A much smaller planning application in 2019 (2019/0644) for six houses on the same site as SN2183 was recommended for refusal due to “unacceptable flood risk” (letter from Shirley Bishop, South Norfolk Environmental Quality Team to Glen Beaumont). Surface water flooding of between 30 and 90 cms was quoted for most of the suggested plots. The application was quickly withdrawn after this was pointed out by Mr Beaumont to the applicant.

In March 2019, Glen Beaumont wrote to the developer to say: “I am not convinced that the social, economic and environmental benefits of six dwellings outside of the development boundary are sufficiently overriding to warrant recommending that the application is approved.”

We would ask how a 25-home development is now deemed acceptable when a six-home one is not, on flood risk grounds among others.

If any development is deemed necessary then a water management plan should not only encompass the development site and surrounding homes and roads but also those downstream from it. Digging out existing ditches upstream of the site and no filling in of them on the site would be necessary in addition to any mitigations.

Rurality and ecology

Any development should ensure the rurality of the village is maintained with no loss of trees, hedges, habitats and ditches. The village is a rural one and requests no loss of trees, hedges and other habitats. The still essentially rural nature of Wymondham Road with fields completely down one side, would be destroyed by such an intensive, deep development stretching away from the roadside.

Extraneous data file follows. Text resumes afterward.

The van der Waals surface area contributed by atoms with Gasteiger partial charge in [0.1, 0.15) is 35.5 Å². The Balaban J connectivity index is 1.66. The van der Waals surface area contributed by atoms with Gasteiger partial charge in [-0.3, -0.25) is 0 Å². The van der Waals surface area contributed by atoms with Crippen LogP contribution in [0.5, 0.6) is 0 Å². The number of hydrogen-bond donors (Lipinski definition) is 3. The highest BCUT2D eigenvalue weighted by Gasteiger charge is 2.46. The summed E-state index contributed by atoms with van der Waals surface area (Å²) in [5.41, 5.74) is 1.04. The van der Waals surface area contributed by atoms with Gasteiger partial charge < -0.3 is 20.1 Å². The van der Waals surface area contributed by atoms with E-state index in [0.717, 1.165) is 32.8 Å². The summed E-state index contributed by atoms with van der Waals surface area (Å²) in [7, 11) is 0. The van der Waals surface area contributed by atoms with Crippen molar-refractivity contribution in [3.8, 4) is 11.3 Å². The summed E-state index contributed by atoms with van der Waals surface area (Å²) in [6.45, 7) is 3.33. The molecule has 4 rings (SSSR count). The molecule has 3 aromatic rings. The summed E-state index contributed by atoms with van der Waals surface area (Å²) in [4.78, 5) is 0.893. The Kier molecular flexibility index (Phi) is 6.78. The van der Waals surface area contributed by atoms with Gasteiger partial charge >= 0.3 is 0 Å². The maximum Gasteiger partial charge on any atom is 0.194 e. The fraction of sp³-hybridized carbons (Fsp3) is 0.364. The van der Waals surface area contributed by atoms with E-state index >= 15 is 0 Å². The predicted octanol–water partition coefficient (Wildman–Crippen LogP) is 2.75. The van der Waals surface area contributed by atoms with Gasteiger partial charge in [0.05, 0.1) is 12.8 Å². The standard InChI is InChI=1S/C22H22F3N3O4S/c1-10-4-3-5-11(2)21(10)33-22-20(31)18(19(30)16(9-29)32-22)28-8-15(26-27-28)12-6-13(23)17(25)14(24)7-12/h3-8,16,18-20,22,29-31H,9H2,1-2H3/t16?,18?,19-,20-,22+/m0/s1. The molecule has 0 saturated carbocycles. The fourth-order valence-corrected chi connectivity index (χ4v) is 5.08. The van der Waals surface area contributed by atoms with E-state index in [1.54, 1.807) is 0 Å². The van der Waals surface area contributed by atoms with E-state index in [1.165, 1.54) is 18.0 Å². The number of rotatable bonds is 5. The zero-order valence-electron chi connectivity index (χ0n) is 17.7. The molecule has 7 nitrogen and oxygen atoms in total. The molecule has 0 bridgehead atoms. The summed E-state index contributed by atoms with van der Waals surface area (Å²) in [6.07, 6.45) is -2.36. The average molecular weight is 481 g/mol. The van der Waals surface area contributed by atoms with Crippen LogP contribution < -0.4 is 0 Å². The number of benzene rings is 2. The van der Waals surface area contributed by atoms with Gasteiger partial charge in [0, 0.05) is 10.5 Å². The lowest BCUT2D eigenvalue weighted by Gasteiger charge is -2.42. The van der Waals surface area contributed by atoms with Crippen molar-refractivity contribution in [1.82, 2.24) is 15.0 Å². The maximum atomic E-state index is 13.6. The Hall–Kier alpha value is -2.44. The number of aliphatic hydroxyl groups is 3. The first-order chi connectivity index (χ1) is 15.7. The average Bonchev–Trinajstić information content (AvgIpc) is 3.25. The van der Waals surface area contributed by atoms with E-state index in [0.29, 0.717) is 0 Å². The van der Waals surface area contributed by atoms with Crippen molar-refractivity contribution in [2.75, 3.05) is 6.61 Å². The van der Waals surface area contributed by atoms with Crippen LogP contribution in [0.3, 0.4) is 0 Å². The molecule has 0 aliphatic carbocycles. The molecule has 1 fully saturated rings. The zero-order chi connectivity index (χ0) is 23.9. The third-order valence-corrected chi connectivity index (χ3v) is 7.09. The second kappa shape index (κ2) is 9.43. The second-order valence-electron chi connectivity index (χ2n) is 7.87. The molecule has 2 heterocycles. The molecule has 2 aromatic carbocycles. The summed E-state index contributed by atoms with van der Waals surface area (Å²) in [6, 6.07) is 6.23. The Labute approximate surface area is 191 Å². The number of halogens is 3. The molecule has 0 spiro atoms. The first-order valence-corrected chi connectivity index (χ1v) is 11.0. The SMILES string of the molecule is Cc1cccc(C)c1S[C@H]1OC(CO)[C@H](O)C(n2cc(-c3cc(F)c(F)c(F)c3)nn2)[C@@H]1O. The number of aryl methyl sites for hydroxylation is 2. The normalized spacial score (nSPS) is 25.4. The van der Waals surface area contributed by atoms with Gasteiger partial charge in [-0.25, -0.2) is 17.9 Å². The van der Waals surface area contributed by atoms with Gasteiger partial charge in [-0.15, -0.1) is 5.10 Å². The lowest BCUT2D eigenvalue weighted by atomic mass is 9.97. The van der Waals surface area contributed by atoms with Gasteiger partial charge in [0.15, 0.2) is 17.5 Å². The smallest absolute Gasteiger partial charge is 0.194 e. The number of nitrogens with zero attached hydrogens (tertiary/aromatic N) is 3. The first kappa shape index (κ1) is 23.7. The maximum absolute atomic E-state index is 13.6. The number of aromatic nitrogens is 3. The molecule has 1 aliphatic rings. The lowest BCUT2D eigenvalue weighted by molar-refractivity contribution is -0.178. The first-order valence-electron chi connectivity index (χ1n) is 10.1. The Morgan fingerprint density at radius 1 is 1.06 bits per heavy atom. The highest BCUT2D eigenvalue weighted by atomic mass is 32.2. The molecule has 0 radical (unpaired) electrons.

Great Crested Newts have reportedly been seen in nearby Long’s Wood and a survey to see if they are present on the SN2183 site needs to be requested before any development.


All roads into Wreningham have considerable highways constraints in terms of narrowness of roads, twisting and turning with several blind corners – they are not conducive to the additional traffic 25 homes would introduce both during and after construction.

These highways constraints have largely ruled out other proposed development sites in Wreningham and they apply equally, if not more, to  SN2183, given the blind bend at the top of Wymondham Road.


The SN2183 site appears to have been chosen because it is the nearest to the village primary school, but that school is already at capacity, including two mobile classrooms which have a limited lifespan. It is unlikely that many children from the new homes would gain access unless at reception age.

Alternative site